When the team has to run and leap to escape through the gate, do you ever land on each other or anything? Joe laughed and said, ‘Stay out of Jason’s way. It’s a funny question because yes, it has happened may times. You just did all this heroic stuff (pretends to be running, then uses an arm to indicate leaping through the gate, complete with ‘shwooo’ sound effect’) and then you pass through the horizon and everybody is like (makes a somersaulting motion with his hand and a ‘crsshhhh’ sound effect). We’re like off the mat. It’s actually very funny. I always thought it was funny. And I always made a point of kinda shooting off to one of the sides so I didn’t get crushed. And Jason was always like 15 feet in the air (crouches, looking up) and you could see him and all that hair. ‘Gah! If it’s not on camera it’s not good! I gotta get out of the way!’ And then he would crash, you know, big guy, would crash on the mat, and we’re all fine but he’s like, ‘Aw man, I hurt my back! I need a massage, man.’ He was king at getting massages. The production would pay for the massages. I was like, ‘d@#*, that’s such a good little scam you’ve got going there! You’re like action guy but you’re not really action guy, you’re getting a massage and they’re paying for it!’ It’s a good deal. Good question though, it was actually funny.”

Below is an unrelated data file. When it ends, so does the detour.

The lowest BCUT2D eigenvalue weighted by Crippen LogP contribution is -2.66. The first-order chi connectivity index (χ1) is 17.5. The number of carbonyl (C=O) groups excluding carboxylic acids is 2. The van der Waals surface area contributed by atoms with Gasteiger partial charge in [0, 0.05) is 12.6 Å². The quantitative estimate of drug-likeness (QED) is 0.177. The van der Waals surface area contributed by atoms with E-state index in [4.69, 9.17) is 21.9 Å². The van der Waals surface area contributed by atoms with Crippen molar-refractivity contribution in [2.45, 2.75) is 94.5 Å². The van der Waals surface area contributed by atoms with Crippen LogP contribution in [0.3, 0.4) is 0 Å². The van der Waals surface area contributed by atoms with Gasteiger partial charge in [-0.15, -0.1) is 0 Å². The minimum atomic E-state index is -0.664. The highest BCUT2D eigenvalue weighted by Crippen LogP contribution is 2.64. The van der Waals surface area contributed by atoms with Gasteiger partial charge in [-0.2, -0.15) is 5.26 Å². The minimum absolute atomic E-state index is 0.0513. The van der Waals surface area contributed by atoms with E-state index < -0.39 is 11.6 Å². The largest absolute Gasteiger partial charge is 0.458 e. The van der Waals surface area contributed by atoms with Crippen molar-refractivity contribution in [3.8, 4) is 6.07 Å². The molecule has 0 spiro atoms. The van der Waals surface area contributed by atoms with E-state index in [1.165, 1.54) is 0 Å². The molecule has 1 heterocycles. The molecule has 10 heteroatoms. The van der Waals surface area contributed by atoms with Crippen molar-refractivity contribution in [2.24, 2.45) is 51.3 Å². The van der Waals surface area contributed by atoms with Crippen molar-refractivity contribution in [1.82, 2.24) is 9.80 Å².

Other actors have their own websites but you don’t. How come? “Does anybody here have one of my domains? (A woman in the front row volunteers) You own one of my domains? Can I have it back?” The woman explains, but I couldn’t hear her because she’s not using a mic and someone coughed near me when she said the domain name! Talk about bad timing! After having a very short conversation with her, Joe suddenly said, “No I don’t know what to do. People have asked me, they say ‘you’ve got to have your domain, you’ve got to get in charge and that stuff, and um . . . I’m too busy building my mountain biking course!” Joe then launched into a story about honey from Malibu, the context of which I have lost. If anyone remembers, I’d appreciate the help! “Malibu Ocean Honey. So I secured the name, malibuoceanhoney.com, so in case you’re thinking Joe Flanigan, John Sheppard, just thing malibuoceanhoney.com. I has the same ring. (Someone in the front asks what’s there) I don’t even have a website, I’ve just got the domain. I haven’t made it yet. (Referring to the woman who asked)She points her camera at me, and scowled, and she’s like che (pretends to take a picture). Regarding domains, Joe said, “Do I have to pay for those things?”